My most serene Mr. Tripeman,

You have my potato juice! And I have your duct tape. If you ever want to see it again, return my potato juice at once—skins and all.

I give you 23⅞ hours before I unleash the stuffleupagus!

Yours truly (not really),

Phillip Norbert Årp

P.S.: Love the door knocker shaped like a sheep’s buttocks. I simply must have one of my own! Where did you get it?

I then lifted the knocker and slammed it into the door three, four, fifty-six times. There was no answer. Amidst knocking I began to pound my fists on the door, which segued into slamming my whole body into it while huffing and puffing about blowing his house down. I only ceased when I tripped and fell backwards down the steps. Hard, hard steps these were. My not-so-hard (in fact quite fleshy) corpse landed nose-first in a bush full of angry beavers. Angry, angry beavers these were. I shrieked and ran.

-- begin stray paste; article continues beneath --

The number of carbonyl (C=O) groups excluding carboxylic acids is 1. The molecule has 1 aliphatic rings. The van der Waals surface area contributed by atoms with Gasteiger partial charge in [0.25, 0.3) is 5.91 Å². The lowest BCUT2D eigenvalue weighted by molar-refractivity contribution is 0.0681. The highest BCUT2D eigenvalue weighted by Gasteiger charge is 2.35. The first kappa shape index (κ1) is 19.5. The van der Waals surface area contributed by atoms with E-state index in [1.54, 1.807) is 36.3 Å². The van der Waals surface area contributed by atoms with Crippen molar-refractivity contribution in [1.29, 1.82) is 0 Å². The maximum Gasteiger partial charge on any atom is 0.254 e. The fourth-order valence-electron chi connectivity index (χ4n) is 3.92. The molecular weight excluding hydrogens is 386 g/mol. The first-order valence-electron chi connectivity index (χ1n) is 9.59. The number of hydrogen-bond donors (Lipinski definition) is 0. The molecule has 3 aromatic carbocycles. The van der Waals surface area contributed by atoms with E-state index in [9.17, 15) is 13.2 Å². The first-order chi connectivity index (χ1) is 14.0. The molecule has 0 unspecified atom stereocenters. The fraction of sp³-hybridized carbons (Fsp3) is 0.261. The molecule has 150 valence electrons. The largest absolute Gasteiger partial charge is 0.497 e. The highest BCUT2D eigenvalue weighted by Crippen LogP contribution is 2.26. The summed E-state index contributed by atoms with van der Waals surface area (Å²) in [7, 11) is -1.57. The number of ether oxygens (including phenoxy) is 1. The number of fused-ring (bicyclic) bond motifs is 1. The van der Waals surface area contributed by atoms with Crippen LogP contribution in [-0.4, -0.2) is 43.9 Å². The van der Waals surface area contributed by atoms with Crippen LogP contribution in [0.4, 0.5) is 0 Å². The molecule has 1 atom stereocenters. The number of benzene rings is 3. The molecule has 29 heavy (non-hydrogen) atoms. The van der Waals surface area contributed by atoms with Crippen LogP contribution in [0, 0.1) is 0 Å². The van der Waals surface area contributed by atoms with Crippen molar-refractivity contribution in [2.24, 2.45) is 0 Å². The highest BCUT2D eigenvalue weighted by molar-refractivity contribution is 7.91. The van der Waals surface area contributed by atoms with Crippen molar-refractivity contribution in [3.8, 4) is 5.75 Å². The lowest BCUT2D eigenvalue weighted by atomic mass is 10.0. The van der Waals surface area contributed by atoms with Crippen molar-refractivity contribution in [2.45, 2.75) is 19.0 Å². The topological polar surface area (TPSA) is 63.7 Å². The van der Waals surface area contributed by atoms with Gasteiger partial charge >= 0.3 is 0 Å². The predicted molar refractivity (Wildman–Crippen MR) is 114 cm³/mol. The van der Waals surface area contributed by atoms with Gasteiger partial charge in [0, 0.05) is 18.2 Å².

I returned to my kingly abode and sat upon my gleaming white throne once again. If I were to loose a stuffleupagus upon that ovine man, I had some work to do!


Furrsday blorpled its way into my week, punctual as always. The stuffleupagus was not forthcoming. I gave up. I had also given up my parsimonious grumnuttery for some spendthrifty dinglefarbing: Having maxed out all my credit cards on 360 varieties of syrup of squill, there was now only one thing to do. I prayed to the doleful Owl Gods for enough moolah to renew my membership in the Horse Fanciers Association, which was due this month. Those prayers proved fruitless, so I tried instead praying to Chloë Moretz’s feet. Thwarted again, I brundled up to my computering chamber, plopped my doofus-shaped buttocks in my computering chair, and tried to make some moolah by mining bitcoins. But try as I could, swivel in my chair as hard as I could, I couldn’t generate enough electricity to keep my mining rig going. Another plan, another bust. I sank back down into my computering chair and forlornly click-click-clicked all over the web in a desperate attempt to fill the remainder of Furrsday with mindless, mouse-driven, soul-crushing entertainment.